Unshorn photinia can develop into small trees as tall as fifteen feet, with new growth that is a bit less richly colored than that of shorn photinia. It also blooms, often profusely, with big and rounded trusses of tiny creamy white flowers. Bloom is not impressively colorful. Floral fragrance is objectionable to some. All photinia types are susceptible to fire blight.
Where it had been left to develop naturally in old freeway landscapes, shiny xylosma, Xylosma congestum, grew as small trees. The largest are significantly taller than twenty feet. They can be pruned up to expose their nicely flaking bark on sculptural trunks and stems. The evergreen foliage is shiny and rather yellowish green, somewhat like that of camphor tree. The slightly serrate leaves are about two inches long or a bit longer. The tiny and potentially fragrant flowers are rarely seen, and not worth looking for. In refined landscapes, shiny xylosma is popular as a shorn hedge. Xylosma congestum ‘Compacta’ has denser growth, and can be kept only a few feet high if necessary. Vigorous shoots can have nasty thorns hidden in their deceptively gentle foliage. Once established, shiny xylosma does not need much water. It prefers full sun exposure, but will tolerate a bit of shade.
It is rare in nurseries, but common in and near old gardens. Jupiter’s beard, Centranthus ruber, was popular at least a century ago, and is now naturalized. It migrates so liberally, and transplants so easily, that there should be no need to purchase it. Those who grow it in established colonies may be happy to share. Specific cultivars can be elusive though.
Bloom is typically pinkish red, but can be brick red, purplish red, purplish pink, pale pink, or white. Individual flowers are tiny, but abundant, in rather dense and somewhat conical trusses. Bloom begins in spring and becomes more profuse until warm summer weather. A cool situation can inhibit primary bloom, but promote sporadic bloom through summer.
Jupiter’s beard prefers sunny exposure. Although a bit of shade can preserve foliar color and extend sporadic bloom through summer warmth, it compromises profusion of bloom. The slightly rubbery evergreen foliage of bloomed stems deteriorates slowly. Removal of older stems after bloom eliminates shabby growth, and also promotes fresh new growth.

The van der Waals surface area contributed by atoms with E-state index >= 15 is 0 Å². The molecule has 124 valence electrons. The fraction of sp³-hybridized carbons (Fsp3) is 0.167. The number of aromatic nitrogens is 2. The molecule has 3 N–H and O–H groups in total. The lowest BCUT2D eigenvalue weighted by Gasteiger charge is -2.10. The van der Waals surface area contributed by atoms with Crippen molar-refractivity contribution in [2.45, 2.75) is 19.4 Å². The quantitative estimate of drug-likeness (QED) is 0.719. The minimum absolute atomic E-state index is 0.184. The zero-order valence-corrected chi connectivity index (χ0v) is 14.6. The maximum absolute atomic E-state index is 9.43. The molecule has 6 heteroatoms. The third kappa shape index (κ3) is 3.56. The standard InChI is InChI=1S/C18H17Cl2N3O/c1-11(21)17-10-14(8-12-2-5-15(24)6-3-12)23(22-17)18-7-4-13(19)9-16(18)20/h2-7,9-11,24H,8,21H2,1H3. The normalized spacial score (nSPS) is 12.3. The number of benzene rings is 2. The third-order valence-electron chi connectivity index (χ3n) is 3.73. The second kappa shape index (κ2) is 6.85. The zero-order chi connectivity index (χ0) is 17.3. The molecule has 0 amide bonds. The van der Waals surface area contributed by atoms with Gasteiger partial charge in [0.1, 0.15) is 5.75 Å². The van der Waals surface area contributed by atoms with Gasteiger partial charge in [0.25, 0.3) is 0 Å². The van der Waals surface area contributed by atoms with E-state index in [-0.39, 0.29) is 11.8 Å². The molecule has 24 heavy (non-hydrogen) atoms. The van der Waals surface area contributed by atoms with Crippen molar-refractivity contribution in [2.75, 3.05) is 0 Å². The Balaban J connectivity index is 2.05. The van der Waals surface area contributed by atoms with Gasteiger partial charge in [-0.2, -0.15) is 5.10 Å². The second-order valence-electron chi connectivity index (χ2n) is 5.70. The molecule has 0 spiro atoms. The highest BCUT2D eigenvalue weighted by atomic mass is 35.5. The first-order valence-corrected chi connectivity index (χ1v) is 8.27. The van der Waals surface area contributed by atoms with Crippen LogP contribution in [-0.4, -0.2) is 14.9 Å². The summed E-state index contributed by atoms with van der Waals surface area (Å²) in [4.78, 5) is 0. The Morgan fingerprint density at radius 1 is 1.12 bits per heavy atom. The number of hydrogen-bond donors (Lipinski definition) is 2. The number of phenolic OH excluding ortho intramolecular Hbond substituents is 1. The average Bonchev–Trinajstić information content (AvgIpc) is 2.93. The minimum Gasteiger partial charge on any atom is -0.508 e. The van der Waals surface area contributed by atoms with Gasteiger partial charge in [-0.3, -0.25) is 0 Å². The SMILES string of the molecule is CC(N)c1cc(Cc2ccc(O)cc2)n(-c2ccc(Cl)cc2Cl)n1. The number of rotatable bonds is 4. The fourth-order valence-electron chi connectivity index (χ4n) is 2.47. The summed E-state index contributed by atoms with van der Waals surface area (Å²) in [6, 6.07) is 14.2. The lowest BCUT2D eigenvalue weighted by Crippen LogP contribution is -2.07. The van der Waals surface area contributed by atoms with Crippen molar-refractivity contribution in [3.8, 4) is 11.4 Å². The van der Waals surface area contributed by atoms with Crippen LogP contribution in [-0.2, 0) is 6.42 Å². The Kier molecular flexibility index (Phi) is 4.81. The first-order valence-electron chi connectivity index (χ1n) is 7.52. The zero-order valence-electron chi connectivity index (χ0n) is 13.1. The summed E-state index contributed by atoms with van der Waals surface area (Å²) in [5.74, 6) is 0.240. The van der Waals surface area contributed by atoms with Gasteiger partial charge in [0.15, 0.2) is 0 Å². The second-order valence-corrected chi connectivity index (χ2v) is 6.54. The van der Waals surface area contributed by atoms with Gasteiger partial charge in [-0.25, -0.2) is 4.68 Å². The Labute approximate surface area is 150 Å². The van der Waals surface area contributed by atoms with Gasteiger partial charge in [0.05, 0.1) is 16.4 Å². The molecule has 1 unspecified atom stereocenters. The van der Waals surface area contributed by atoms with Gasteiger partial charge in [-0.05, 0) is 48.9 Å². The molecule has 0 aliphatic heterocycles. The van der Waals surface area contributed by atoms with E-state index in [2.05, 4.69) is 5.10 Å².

There are too many other plants known as ‘mock orange’ for Pittosporum tobira to still go by that name, which is why it is more commonly known by its Latin name, or simply as ‘tobira’. The pleasantly fragrant flowers do not smell too much like those of orange anyway. The glossy and dark green leaves are like those of some hollies, without the distinctive prickly points. ‘Variegata’ has lighter green foliage variegated with white, but does not bloom as much. Dwarf cultivars, both variegated and unvariegatd, bloom even less. ‘Variegata’ has a tendency to occasionally produce stems of green (unvariegated) foliage that grow more vigorously and can overwhelm the original variegated growth if not pruned out. Common green Pittosporum tobira can grow as a small tree in the partial shade of larger trees, but is more often maintained as dense shrubbery less than ten feet tall. It makes a nice dense hedge in full sun, but unfortunately does not bloom if shorn regularly. All cultivars are resilient to drought once established.
Like so many fad plants that were formerly too popular, Algerian ivy, Hedera canariensis, now has a bad reputation. Ironically though, it earned its reputation for doing what it does best. It covers ground rapidly and efficiently. The problem is that it never seems to stop. It creeps anywhere it can, and climbs trees, fences and anything else that it can grab onto.
Aerial roots of climbing vines ruin paint and stucco, and accelerate rot of wooden fences and walls. Vines that get between planks or into cracks between bricks cause significant damage as they expand. Shrubby adult growth that blooms and produces seed develops where climbing vines reach the top of their support, or spontaneously in sunny locations.
Nonetheless, with diligent edging for strict confinement and to prevent climbing, Algerian ivy works well as a resilient evergreen ground cover for large areas. Once established, it excludes weeds, and tolerates quite a bit of shade. Shrubby adult growth is uncommon if vines can not climb. Climbing vines may be harmless on bare reinforced concrete walls.
Algerian ivy is neither as finely textured nor as shallow as English ivy. Its broader leaves are about six inches wide, with blunter lobes. They stand higher on longer and distinctly blushed petioles. Algerian ivy is rare in nurseries now, but inhabits old landscapes, from which it sneaks into adjacent landscapes. Variegated cultivars are slightly more passive.
No other maple is native to so much of North America as the common box elder, Acer negundo. Yet, because of innate structural deficiency and a general lack of pizazz, it is also one of the least popular. The smaller and more adaptable garden varieties are more often grown for their interestingly colorful foliage. ‘Flamingo’ starts out with pink, white and pale green foliage that turns richer green and white by summer. ‘Violaceum’ has smokey purplish new foliage that fades to rich green. ‘Auratum’ has yellowish foliage that fades to chartreuse green. Any stems that try to revert to a more natural shade of green should be removed before they dominate. Unlike other maples that have distinctively palmate leaves, box elder has compound leaves with three or more leaflets each.